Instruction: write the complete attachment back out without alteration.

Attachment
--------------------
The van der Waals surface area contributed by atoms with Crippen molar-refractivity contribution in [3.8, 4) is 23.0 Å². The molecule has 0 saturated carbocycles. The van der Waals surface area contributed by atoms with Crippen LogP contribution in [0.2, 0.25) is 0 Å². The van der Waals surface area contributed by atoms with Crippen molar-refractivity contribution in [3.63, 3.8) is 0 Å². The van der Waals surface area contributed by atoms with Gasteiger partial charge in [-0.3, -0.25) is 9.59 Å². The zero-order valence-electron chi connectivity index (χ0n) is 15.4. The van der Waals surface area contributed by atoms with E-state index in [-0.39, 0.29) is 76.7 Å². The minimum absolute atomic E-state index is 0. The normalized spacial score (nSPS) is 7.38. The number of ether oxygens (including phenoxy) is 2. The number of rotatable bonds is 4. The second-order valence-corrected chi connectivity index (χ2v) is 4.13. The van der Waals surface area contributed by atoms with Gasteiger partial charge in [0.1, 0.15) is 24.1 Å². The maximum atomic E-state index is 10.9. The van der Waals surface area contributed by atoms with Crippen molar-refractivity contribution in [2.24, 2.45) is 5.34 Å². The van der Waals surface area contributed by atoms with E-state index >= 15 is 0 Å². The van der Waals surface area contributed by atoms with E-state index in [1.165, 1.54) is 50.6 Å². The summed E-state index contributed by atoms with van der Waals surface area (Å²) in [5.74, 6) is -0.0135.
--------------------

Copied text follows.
The van der Waals surface area contributed by atoms with Crippen molar-refractivity contribution in [3.8, 4) is 23.0 Å². The molecule has 0 saturated carbocycles. The van der Waals surface area contributed by atoms with Crippen LogP contribution in [0.2, 0.25) is 0 Å². The van der Waals surface area contributed by atoms with Crippen molar-refractivity contribution in [3.63, 3.8) is 0 Å². The van der Waals surface area contributed by atoms with Gasteiger partial charge in [-0.3, -0.25) is 9.59 Å². The zero-order valence-electron chi connectivity index (χ0n) is 15.4. The van der Waals surface area contributed by atoms with E-state index in [-0.39, 0.29) is 76.7 Å². The minimum absolute atomic E-state index is 0. The normalized spacial score (nSPS) is 7.38. The number of ether oxygens (including phenoxy) is 2. The number of rotatable bonds is 4. The second-order valence-corrected chi connectivity index (χ2v) is 4.13. The van der Waals surface area contributed by atoms with Gasteiger partial charge in [0.1, 0.15) is 24.1 Å². The maximum atomic E-state index is 10.9. The van der Waals surface area contributed by atoms with Crippen molar-refractivity contribution in [2.24, 2.45) is 5.34 Å². The van der Waals surface area contributed by atoms with E-state index >= 15 is 0 Å². The van der Waals surface area contributed by atoms with E-state index in [1.165, 1.54) is 50.6 Å². The summed E-state index contributed by atoms with van der Waals surface area (Å²) in [5.74, 6) is -0.0135.